I'll have to continue this in another entry as I'm on dial up and it's too hard to add more photos to this entry.

Friday, November 5, 2010

Exciting Garden Development

WORMS! Not in my composter (that's in the house...well trailer...not the garden). In the actual raised bed. This is exciting because it means that the garden is settling in and functioning well. I was planting a few garlic bulbs before I left for the Iowa trip today (it was that or compost them) and a HUGE night crawler was curled up in the garden. It was in the newer portion which has a carboard barrier between it and the ground. I don't know if it came in over the side or up through the bottom. Doesn't really matter.
If the worm has friends and family living in there, it means less work for me and that is always good. I won't need to dig up as much this fall. I'll just let them do their thing aerating and digesting things in the dirt. Woohoo! I like to be lazy. As long as they don't eat the garlic, walking onions, herbs, or kale that I'm still growing in there. I don't think they would.

Are Jeggings the Mark of the Beast?

Disclaimer: I know that as a product of the 1980s when jeans were worn so tight as to account for the dramatic rise in cesarean sections (pretty sure we deformed our pelvii) I'm on thin ice and in "pot-kettle-black" realms in criticizing the attire of the young.

Still though, pretty sure jeggings are the mark of the beast. In my on going quest for non-spandex pants I'm confronted by the spector of 19% spandex! Jesus. My swimsuit (an industrial age appropriate Lands End model that never gets worn because I prefer the Idaho Bikini (cut offs and a t-shirt)) doesn't have that much! Jeggings. The Rosemary's Baby of jeans and leggings that are all the rage now. I can only assume this means they are going out of style elsewhere in the country and being shipped to north Idaho as part of the move toward the final fashion graveyard...Ross Dress For Less (where I got my last pair of first-hand jeans).

I've even tried to pay retail for non-stretchy pants now. If nothing turns up, and I don't suddenly drop a stone (that's british talk for 14 pounds) and fit back into my skinny clothes, I'm going to have to try custom made jeans. There's a website where you put in your measurements, they go over the interwebs to India, and jeans appear in your mailbox some weeks later. It's 50$. I could normally get 20 pairs of jeans for that. But, if I hate them all and won't wear them, then it's not frugal to buy 20 pairs of jeans or jeggings. And really, on what planet would anyone want to see me in jeggings?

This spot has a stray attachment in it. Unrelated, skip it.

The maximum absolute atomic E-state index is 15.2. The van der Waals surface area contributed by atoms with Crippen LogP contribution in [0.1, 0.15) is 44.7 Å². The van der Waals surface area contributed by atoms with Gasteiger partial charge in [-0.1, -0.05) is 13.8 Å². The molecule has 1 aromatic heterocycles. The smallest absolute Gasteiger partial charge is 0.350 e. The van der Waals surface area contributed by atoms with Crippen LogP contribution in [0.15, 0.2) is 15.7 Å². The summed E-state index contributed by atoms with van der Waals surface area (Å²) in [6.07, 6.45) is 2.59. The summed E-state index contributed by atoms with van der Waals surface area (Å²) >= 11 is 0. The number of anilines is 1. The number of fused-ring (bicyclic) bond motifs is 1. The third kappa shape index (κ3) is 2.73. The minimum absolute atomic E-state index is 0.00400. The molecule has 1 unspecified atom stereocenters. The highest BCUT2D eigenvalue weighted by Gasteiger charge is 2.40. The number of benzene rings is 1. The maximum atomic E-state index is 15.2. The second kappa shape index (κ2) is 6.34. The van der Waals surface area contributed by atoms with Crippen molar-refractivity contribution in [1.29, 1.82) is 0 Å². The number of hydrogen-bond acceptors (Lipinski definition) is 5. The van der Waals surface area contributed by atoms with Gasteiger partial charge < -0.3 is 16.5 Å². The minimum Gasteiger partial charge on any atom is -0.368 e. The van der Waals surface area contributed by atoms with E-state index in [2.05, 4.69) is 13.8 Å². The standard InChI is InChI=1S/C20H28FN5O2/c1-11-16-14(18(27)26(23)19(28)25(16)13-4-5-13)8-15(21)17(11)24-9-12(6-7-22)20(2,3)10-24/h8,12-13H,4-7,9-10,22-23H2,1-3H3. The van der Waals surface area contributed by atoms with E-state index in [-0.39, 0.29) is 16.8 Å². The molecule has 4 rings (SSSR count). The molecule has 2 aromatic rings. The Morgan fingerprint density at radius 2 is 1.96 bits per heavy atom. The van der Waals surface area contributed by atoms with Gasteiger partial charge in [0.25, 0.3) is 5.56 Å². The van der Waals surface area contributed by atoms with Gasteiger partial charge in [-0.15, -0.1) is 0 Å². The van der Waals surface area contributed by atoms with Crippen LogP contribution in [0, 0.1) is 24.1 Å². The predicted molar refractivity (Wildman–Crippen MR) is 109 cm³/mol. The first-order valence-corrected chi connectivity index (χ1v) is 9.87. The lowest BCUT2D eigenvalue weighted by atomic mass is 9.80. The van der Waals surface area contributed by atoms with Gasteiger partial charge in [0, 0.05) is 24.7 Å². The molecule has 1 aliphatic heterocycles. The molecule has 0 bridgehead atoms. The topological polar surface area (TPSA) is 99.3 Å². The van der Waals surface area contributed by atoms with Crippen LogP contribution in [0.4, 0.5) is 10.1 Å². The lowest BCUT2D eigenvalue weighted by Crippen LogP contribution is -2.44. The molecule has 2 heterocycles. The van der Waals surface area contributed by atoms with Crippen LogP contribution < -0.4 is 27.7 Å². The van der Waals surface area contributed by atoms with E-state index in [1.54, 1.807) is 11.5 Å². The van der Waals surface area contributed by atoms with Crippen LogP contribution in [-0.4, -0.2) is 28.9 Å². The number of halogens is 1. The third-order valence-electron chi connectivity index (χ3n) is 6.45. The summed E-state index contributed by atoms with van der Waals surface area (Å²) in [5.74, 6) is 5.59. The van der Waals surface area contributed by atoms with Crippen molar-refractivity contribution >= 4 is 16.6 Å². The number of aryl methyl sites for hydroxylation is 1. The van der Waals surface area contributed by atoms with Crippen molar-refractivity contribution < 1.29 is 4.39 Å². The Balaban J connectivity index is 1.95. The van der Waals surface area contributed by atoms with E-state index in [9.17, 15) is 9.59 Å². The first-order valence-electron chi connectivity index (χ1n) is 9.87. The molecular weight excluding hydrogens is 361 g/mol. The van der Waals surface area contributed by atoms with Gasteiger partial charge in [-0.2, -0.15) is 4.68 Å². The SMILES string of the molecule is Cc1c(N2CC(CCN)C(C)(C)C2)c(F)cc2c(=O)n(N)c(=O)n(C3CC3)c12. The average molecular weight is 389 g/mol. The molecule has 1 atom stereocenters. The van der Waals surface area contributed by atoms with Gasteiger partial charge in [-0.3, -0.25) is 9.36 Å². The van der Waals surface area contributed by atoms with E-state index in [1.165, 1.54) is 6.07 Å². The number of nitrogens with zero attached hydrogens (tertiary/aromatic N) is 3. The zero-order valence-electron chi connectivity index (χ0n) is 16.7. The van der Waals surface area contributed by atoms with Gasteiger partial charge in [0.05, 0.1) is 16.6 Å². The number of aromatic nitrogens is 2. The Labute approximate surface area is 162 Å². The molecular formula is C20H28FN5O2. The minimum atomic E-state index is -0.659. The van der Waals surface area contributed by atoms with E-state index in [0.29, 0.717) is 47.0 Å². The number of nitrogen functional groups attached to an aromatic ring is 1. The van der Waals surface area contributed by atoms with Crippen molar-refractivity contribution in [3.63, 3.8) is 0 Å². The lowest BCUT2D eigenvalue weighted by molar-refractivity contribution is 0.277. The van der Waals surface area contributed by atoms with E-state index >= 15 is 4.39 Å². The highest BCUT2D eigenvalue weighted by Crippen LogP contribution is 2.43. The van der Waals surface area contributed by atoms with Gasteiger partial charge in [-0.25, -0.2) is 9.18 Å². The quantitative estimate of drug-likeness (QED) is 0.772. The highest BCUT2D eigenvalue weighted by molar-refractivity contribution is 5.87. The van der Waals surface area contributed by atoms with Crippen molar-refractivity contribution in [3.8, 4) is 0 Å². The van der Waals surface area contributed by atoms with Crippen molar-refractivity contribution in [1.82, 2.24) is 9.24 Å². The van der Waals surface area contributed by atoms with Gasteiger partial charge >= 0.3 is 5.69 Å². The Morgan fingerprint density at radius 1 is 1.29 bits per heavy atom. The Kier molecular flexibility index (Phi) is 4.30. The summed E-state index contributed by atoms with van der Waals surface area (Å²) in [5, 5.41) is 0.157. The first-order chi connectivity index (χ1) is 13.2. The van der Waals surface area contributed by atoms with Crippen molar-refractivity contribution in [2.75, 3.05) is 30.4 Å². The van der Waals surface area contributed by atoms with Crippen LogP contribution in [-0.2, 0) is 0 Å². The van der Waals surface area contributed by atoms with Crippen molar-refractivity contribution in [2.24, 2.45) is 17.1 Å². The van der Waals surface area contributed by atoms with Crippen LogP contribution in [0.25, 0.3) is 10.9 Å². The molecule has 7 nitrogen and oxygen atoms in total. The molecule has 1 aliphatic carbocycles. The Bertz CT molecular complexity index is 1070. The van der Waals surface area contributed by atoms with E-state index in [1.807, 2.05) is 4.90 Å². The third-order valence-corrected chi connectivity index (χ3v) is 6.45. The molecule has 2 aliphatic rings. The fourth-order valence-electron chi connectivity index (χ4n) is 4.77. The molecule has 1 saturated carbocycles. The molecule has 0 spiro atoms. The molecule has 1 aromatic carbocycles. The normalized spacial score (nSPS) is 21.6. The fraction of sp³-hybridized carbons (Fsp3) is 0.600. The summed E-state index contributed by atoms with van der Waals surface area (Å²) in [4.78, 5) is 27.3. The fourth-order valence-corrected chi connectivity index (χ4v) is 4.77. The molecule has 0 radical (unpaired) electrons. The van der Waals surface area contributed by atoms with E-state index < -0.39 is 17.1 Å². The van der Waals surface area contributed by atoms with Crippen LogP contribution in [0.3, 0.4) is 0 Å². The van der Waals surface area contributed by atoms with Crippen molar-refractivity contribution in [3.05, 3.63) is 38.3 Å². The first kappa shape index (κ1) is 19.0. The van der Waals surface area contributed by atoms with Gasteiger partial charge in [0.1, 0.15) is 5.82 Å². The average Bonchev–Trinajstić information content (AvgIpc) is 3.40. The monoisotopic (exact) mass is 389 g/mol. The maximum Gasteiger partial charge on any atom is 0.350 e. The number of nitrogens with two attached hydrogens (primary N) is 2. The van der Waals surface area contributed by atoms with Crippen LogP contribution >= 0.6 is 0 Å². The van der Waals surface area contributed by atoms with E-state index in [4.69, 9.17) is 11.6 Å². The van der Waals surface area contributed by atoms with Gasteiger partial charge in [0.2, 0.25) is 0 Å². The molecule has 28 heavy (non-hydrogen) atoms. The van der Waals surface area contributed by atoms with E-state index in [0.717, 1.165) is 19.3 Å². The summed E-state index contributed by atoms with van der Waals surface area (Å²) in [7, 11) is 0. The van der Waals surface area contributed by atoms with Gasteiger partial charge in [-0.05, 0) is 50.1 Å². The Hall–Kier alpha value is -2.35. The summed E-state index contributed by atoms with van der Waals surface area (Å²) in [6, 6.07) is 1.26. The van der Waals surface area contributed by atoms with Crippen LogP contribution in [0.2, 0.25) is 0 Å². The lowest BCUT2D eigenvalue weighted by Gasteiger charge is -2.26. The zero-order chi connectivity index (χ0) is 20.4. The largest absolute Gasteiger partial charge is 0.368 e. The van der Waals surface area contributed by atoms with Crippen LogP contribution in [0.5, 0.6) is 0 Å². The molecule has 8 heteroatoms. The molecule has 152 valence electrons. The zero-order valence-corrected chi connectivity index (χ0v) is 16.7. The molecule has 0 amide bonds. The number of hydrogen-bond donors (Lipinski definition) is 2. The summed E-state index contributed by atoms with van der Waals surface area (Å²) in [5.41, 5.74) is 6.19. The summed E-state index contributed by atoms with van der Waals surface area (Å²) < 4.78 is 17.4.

I was just manning a booth at a career fair at a high school. The jeggins were rampant. Even the boys were wearing jeans with stretch. While I'm all for clothing equality, I wish they'd gone for tube tops. Less obscene. They were wearing girl jeans with stretch and given that they did not have girl figures, it looked like each and everyone of them had dropped a load in their britches. I asked my teen-expert (an actual teen boy) what the deal was and whether they knew it looked like they'd poo'ed their drawers (after all, in the 1980s, we knew of the camel toe but we saw it as a necessary evil). He said that it might be ironic. Sort of a metaphoric dump on the establishment.

Does each pair of jeggings come with a free tube of gynelotromin because seriously, you're going to get an infection. Things need to breathe and that has got to chafe.

OK. I will try to make this my final pants rant. Either that or add it as a label for posts.

On the upside, I still have 2 pairs of pants that I can wear to work so it's not a total emergency yet. Maybe the thrift stores in Iowa will have a better selection of non-stretchy pants.

Tuesday, November 2, 2010

Pantry Inventory: Results

Well, I must say, knowing what I have has helped. This is not a surprised to anyone.
I've already included a few things in meals that I forgot I had and started using up the items that were just a bit left in a package and consolidated a few other containers. Not bad. And I'm remembering to drink tea.

This is definitely a step in a frugal direction. The "use it up" part of frugality.